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Integration of livestock is a key feature of the regenerative farming system that is practiced on the farm


Arable and livestock complement each other very well and the more traditional mixed farm is something we are keen to replicate, however this is something we are able to achieve at Lockerley Estate without owning our own livestock, but gaining the benefits from them. This comes down to strong relationships with local farmers and the Lockerley team -

Tony Dawkins Sheep
Longhorn Cattle

We have a very close working relationship with our friend Tony Dawkins who has been a key part of the team for the past 4 years. Tony has a nomadic flock that graze grass fields for different land owners in and around the Tytherley area. In the winter, circa 1300 sheep move on to the cover crops in mid-October and graze through until mid-February by which the previous year’s lambs are ready for market and the ewes that have been running with the ram are ready to come into the sheds at Manor Farm for lambing in late March.

As part of the estate’s drive to champion biodiversity, we have introduced 9 English longhorn cattle to some grass fields which will be used to recreate a wilding area. These pedigree longhorns will stay outside all year round and be treated as an organic herd (although not registered organic). Allen Long who keeps his cattle at Bentley farm looks after the day to day health and welfare of the longhorns in return for housing his cattle with us. This new relationship works very well and is another way for local business to support each other.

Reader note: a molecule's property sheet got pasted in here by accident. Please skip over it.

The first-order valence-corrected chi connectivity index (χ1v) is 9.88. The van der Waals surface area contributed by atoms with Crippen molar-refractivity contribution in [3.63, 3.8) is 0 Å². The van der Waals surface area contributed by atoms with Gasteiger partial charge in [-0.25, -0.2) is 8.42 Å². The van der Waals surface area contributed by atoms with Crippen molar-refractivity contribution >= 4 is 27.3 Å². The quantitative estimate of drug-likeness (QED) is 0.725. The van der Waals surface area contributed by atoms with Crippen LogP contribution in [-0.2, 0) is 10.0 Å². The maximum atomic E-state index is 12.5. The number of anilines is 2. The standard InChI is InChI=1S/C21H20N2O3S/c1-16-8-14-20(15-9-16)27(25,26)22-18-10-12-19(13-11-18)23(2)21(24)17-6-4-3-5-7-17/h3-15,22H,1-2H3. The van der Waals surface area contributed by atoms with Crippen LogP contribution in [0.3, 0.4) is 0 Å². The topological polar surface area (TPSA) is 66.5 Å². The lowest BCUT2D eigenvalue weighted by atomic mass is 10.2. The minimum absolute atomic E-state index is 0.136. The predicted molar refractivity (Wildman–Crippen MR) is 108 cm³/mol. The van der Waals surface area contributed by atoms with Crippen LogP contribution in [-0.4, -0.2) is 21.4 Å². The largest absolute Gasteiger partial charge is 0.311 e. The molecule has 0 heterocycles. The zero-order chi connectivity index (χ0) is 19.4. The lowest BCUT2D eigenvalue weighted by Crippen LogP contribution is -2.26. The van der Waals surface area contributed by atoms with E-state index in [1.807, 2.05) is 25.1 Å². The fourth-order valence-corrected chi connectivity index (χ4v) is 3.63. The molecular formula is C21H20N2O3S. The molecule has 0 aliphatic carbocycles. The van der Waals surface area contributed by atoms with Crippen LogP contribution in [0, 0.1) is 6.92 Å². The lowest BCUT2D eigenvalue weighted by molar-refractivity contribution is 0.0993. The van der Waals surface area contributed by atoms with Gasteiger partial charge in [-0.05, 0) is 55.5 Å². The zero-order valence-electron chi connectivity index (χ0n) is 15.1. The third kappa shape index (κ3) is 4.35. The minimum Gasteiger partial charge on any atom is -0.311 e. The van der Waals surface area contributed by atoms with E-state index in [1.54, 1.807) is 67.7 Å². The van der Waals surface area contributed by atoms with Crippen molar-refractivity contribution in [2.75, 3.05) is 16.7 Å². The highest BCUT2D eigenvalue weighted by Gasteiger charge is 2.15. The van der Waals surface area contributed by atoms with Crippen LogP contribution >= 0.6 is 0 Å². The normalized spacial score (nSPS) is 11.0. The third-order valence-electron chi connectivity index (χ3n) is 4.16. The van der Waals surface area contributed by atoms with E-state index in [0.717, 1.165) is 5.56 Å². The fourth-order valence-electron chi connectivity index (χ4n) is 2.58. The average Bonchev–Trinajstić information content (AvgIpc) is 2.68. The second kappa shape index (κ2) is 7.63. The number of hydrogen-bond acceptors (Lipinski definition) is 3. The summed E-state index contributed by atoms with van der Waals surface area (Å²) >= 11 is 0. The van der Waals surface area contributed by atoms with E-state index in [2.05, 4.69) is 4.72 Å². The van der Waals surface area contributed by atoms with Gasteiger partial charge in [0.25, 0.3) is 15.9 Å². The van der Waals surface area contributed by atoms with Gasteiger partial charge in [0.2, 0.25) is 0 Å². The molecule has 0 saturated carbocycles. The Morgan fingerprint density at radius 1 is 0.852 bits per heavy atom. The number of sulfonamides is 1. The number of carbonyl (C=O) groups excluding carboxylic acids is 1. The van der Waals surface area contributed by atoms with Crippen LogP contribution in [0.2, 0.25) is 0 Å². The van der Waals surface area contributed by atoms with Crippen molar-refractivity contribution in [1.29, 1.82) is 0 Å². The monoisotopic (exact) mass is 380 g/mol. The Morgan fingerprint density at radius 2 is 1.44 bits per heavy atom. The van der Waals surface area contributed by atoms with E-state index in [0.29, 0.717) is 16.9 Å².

Lockerley Hall Farm farm yard manure
Microbiology in the soil

Our close neighbour at Lockerley Hall farms have 200t of straw from the arable crops and in return we import 850t of farm yard manure after the straw has been used to bed cattle through the winter.

Below ground livestock! Like many other farms around the UK, there has been a realisation over recent years that we have ignored the livestock below our feet…the microbiology in the soil (of which there is billions) are the most precious treasure we farm, and feeding this livestock below ground is as important as the ones that walk on the surface and our regenerative farming methods support both.

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